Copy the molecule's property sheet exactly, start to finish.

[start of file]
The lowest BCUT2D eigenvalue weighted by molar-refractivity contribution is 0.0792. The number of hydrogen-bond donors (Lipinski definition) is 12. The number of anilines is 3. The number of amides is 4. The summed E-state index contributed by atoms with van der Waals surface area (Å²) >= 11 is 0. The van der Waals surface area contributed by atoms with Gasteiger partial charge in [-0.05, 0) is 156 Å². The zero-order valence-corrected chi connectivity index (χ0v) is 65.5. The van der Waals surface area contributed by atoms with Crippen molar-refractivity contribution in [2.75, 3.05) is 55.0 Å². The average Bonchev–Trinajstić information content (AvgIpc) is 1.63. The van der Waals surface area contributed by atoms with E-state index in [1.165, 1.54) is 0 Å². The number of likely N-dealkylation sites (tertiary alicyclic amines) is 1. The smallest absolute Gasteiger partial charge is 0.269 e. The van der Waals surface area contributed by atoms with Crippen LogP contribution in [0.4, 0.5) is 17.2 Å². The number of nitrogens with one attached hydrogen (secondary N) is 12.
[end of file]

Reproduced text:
The lowest BCUT2D eigenvalue weighted by molar-refractivity contribution is 0.0792. The number of hydrogen-bond donors (Lipinski definition) is 12. The number of anilines is 3. The number of amides is 4. The summed E-state index contributed by atoms with van der Waals surface area (Å²) >= 11 is 0. The van der Waals surface area contributed by atoms with Gasteiger partial charge in [-0.05, 0) is 156 Å². The zero-order valence-corrected chi connectivity index (χ0v) is 65.5. The van der Waals surface area contributed by atoms with Crippen molar-refractivity contribution in [2.75, 3.05) is 55.0 Å². The average Bonchev–Trinajstić information content (AvgIpc) is 1.63. The van der Waals surface area contributed by atoms with E-state index in [1.165, 1.54) is 0 Å². The number of likely N-dealkylation sites (tertiary alicyclic amines) is 1. The smallest absolute Gasteiger partial charge is 0.269 e. The van der Waals surface area contributed by atoms with Crippen LogP contribution in [0.4, 0.5) is 17.2 Å². The number of nitrogens with one attached hydrogen (secondary N) is 12.